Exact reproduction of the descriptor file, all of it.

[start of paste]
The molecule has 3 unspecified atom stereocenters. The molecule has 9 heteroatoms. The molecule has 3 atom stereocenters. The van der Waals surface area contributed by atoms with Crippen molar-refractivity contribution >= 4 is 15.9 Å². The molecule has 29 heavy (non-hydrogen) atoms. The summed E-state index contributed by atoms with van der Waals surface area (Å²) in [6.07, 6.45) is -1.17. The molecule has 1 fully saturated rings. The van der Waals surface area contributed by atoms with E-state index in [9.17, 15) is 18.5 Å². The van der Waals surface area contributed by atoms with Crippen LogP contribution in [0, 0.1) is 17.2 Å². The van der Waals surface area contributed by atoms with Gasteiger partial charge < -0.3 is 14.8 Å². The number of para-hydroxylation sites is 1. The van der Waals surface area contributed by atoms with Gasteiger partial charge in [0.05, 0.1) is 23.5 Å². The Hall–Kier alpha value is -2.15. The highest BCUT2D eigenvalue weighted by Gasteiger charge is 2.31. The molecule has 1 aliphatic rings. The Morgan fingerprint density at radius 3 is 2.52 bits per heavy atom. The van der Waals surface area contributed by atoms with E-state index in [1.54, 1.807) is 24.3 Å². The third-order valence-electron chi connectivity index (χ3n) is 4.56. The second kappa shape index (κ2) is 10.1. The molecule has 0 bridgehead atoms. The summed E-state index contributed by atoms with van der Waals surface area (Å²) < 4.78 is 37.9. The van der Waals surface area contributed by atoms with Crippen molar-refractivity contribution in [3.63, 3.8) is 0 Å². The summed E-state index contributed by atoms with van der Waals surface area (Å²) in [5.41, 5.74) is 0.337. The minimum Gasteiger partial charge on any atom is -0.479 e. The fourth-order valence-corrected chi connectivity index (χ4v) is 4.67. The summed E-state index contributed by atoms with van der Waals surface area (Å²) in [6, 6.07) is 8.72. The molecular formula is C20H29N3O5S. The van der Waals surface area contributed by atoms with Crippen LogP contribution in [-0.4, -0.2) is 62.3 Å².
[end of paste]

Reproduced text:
The molecule has 3 unspecified atom stereocenters. The molecule has 9 heteroatoms. The molecule has 3 atom stereocenters. The van der Waals surface area contributed by atoms with Crippen molar-refractivity contribution >= 4 is 15.9 Å². The molecule has 29 heavy (non-hydrogen) atoms. The summed E-state index contributed by atoms with van der Waals surface area (Å²) in [6.07, 6.45) is -1.17. The molecule has 1 fully saturated rings. The van der Waals surface area contributed by atoms with E-state index in [9.17, 15) is 18.5 Å². The van der Waals surface area contributed by atoms with Crippen LogP contribution in [0, 0.1) is 17.2 Å². The van der Waals surface area contributed by atoms with Gasteiger partial charge < -0.3 is 14.8 Å². The number of para-hydroxylation sites is 1. The van der Waals surface area contributed by atoms with Gasteiger partial charge in [0.05, 0.1) is 23.5 Å². The Hall–Kier alpha value is -2.15. The highest BCUT2D eigenvalue weighted by Gasteiger charge is 2.31. The molecule has 1 aliphatic rings. The Morgan fingerprint density at radius 3 is 2.52 bits per heavy atom. The van der Waals surface area contributed by atoms with E-state index in [1.54, 1.807) is 24.3 Å². The third-order valence-electron chi connectivity index (χ3n) is 4.56. The second kappa shape index (κ2) is 10.1. The molecule has 0 bridgehead atoms. The summed E-state index contributed by atoms with van der Waals surface area (Å²) < 4.78 is 37.9. The van der Waals surface area contributed by atoms with Crippen molar-refractivity contribution in [3.63, 3.8) is 0 Å². The summed E-state index contributed by atoms with van der Waals surface area (Å²) in [5.41, 5.74) is 0.337. The minimum Gasteiger partial charge on any atom is -0.479 e. The fourth-order valence-corrected chi connectivity index (χ4v) is 4.67. The summed E-state index contributed by atoms with van der Waals surface area (Å²) in [6, 6.07) is 8.72. The molecular formula is C20H29N3O5S. The van der Waals surface area contributed by atoms with Crippen LogP contribution in [-0.4, -0.2) is 62.3 Å².